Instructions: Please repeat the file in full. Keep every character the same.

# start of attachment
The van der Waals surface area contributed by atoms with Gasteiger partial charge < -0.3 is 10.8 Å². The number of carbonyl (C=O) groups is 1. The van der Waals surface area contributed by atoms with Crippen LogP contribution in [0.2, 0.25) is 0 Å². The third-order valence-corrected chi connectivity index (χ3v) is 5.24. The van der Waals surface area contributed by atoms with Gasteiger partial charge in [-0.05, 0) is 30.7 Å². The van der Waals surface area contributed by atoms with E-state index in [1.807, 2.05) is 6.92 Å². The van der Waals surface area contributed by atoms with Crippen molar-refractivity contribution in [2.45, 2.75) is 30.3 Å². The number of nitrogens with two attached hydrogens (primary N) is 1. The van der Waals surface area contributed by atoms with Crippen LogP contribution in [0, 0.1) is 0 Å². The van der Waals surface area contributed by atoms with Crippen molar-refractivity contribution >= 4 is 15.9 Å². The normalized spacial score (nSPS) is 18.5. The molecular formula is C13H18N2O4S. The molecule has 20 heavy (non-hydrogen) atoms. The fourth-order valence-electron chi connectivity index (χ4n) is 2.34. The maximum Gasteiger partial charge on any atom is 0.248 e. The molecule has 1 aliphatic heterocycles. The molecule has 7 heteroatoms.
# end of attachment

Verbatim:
The van der Waals surface area contributed by atoms with Gasteiger partial charge < -0.3 is 10.8 Å². The number of carbonyl (C=O) groups is 1. The van der Waals surface area contributed by atoms with Crippen LogP contribution in [0.2, 0.25) is 0 Å². The third-order valence-corrected chi connectivity index (χ3v) is 5.24. The van der Waals surface area contributed by atoms with Gasteiger partial charge in [-0.05, 0) is 30.7 Å². The van der Waals surface area contributed by atoms with E-state index in [1.807, 2.05) is 6.92 Å². The van der Waals surface area contributed by atoms with Crippen molar-refractivity contribution in [2.45, 2.75) is 30.3 Å². The number of nitrogens with two attached hydrogens (primary N) is 1. The van der Waals surface area contributed by atoms with Crippen LogP contribution in [0, 0.1) is 0 Å². The van der Waals surface area contributed by atoms with Crippen molar-refractivity contribution >= 4 is 15.9 Å². The normalized spacial score (nSPS) is 18.5. The molecular formula is C13H18N2O4S. The molecule has 20 heavy (non-hydrogen) atoms. The fourth-order valence-electron chi connectivity index (χ4n) is 2.34. The maximum Gasteiger partial charge on any atom is 0.248 e. The molecule has 1 aliphatic heterocycles. The molecule has 7 heteroatoms.